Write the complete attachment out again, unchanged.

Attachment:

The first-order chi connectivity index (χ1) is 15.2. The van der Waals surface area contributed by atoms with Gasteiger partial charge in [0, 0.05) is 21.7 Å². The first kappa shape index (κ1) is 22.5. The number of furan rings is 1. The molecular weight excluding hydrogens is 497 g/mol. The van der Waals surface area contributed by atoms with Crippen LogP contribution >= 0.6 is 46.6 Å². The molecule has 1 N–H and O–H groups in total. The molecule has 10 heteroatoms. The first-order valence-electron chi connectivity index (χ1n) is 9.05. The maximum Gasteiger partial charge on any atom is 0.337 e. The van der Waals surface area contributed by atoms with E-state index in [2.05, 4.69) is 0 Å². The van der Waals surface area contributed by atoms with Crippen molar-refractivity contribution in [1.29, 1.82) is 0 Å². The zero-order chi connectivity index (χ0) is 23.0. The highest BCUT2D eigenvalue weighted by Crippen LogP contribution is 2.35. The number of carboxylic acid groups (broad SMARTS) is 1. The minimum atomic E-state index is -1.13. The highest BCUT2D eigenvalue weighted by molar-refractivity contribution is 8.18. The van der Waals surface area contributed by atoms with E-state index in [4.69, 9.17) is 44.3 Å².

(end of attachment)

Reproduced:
The first-order chi connectivity index (χ1) is 15.2. The van der Waals surface area contributed by atoms with Gasteiger partial charge in [0, 0.05) is 21.7 Å². The first kappa shape index (κ1) is 22.5. The number of furan rings is 1. The molecular weight excluding hydrogens is 497 g/mol. The van der Waals surface area contributed by atoms with Crippen LogP contribution >= 0.6 is 46.6 Å². The molecule has 1 N–H and O–H groups in total. The molecule has 10 heteroatoms. The first-order valence-electron chi connectivity index (χ1n) is 9.05. The maximum Gasteiger partial charge on any atom is 0.337 e. The van der Waals surface area contributed by atoms with E-state index in [2.05, 4.69) is 0 Å². The van der Waals surface area contributed by atoms with Crippen molar-refractivity contribution in [1.29, 1.82) is 0 Å². The zero-order chi connectivity index (χ0) is 23.0. The highest BCUT2D eigenvalue weighted by Crippen LogP contribution is 2.35. The number of carboxylic acid groups (broad SMARTS) is 1. The minimum atomic E-state index is -1.13. The highest BCUT2D eigenvalue weighted by molar-refractivity contribution is 8.18. The van der Waals surface area contributed by atoms with E-state index in [4.69, 9.17) is 44.3 Å².